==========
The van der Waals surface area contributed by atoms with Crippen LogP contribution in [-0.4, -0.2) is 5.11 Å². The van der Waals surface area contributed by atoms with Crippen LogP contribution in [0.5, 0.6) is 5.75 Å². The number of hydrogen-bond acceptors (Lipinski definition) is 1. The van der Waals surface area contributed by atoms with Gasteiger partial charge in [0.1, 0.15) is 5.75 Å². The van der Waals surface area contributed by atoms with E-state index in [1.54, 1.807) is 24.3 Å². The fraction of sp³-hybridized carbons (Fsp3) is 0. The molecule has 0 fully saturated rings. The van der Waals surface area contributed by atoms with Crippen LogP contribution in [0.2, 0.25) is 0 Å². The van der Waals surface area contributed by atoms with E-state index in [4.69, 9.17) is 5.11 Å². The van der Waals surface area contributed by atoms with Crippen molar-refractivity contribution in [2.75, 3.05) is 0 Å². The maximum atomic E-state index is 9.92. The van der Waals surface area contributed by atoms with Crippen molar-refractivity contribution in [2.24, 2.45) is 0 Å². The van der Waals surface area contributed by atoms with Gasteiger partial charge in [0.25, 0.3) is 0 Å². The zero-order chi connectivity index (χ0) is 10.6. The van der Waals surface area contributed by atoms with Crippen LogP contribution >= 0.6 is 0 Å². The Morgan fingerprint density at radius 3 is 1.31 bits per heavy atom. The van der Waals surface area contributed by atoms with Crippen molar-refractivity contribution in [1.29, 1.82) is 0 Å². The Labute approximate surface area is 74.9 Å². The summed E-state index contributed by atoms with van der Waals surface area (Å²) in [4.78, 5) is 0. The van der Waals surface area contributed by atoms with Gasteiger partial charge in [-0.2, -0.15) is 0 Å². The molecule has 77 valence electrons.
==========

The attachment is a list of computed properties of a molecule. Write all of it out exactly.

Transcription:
The van der Waals surface area contributed by atoms with Crippen LogP contribution in [-0.4, -0.2) is 5.11 Å². The van der Waals surface area contributed by atoms with Crippen LogP contribution in [0.5, 0.6) is 5.75 Å². The number of hydrogen-bond acceptors (Lipinski definition) is 1. The van der Waals surface area contributed by atoms with Gasteiger partial charge in [0.1, 0.15) is 5.75 Å². The van der Waals surface area contributed by atoms with E-state index in [1.54, 1.807) is 24.3 Å². The fraction of sp³-hybridized carbons (Fsp3) is 0. The molecule has 0 fully saturated rings. The van der Waals surface area contributed by atoms with Crippen LogP contribution in [0.2, 0.25) is 0 Å². The van der Waals surface area contributed by atoms with E-state index in [4.69, 9.17) is 5.11 Å². The van der Waals surface area contributed by atoms with Crippen molar-refractivity contribution in [2.75, 3.05) is 0 Å². The maximum atomic E-state index is 9.92. The van der Waals surface area contributed by atoms with Crippen molar-refractivity contribution in [2.24, 2.45) is 0 Å². The van der Waals surface area contributed by atoms with Gasteiger partial charge in [0.25, 0.3) is 0 Å². The zero-order chi connectivity index (χ0) is 10.6. The van der Waals surface area contributed by atoms with Crippen LogP contribution >= 0.6 is 0 Å². The Morgan fingerprint density at radius 3 is 1.31 bits per heavy atom. The van der Waals surface area contributed by atoms with Crippen molar-refractivity contribution in [1.29, 1.82) is 0 Å². The Labute approximate surface area is 74.9 Å². The summed E-state index contributed by atoms with van der Waals surface area (Å²) in [4.78, 5) is 0. The van der Waals surface area contributed by atoms with Gasteiger partial charge in [-0.2, -0.15) is 0 Å². The molecule has 77 valence electrons.